In terms of, you know, at what point standards impact Human Rights, I think it's a really interesting question, and there are a lot of ways in which standards are actually really important when it comes to real‑world implementation, and I think Dessalegn mentioned a few of those examples, so I don't want to get in too deeply on that, but it's just to sort of echo what others have said and to really highlight the fact that, you know, if we are toeg look at standardization, it's looking at it as part of the broader cycle of technology design, development and deployment, standardization is a really key point of intervention where different stakeholders, we can engage with each other and speak to each other about real‑world implementations before the deployment of these technologies, before they become ubiquitous in our daily lives. So, it's absolutely a critical point for us to be having multi‑stakeholder dialogue around technology, you know.
But to only focus on this would be to confuse the means for the ends, right? So, recognizing that we should be developing these human rights considerations before deployment, standardization can be a key environment for us to be able to do that. But then to carry that through to where standards meet, you know, government procurement or deployment mandates by regulators or implementations by the private sector, and really considering that conversation through is something, again, you know, speaking as part of the Human Rights organization, something that we are really thinking about as well from the Civil Society perspective.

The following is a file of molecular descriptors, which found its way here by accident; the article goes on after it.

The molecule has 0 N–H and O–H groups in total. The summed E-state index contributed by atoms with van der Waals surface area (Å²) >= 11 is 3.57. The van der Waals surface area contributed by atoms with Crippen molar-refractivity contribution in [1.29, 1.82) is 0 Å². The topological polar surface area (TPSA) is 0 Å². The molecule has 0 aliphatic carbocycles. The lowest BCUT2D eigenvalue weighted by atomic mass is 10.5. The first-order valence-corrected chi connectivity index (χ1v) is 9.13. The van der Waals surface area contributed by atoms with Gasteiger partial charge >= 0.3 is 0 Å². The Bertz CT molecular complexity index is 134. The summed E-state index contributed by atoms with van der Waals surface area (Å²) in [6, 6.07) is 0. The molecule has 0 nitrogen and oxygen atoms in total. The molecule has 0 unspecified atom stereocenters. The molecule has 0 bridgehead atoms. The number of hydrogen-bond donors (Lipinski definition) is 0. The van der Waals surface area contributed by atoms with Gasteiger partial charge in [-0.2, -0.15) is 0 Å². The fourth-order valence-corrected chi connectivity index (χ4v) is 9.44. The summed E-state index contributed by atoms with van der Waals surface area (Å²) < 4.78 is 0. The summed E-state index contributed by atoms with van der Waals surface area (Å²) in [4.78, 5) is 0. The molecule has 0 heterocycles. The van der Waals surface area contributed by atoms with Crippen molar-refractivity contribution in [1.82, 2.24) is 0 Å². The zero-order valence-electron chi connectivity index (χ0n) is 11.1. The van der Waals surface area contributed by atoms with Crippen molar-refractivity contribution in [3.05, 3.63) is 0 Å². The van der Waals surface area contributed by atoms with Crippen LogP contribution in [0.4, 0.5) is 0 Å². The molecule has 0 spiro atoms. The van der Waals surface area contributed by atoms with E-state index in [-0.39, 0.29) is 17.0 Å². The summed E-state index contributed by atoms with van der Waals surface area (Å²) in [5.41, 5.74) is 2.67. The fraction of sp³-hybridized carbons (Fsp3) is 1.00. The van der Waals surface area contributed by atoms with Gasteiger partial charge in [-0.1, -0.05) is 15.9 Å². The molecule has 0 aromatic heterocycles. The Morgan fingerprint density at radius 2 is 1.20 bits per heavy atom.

>> PEGGY HICKS: Great. Thanks very much, Mehwish. And I think very much point taken on the special and unique role that Civil Society can play in technical standard‑setting. And obviously, that's part of what the whole initiative is about, is to figure out how we can break down barriers to make that happen more.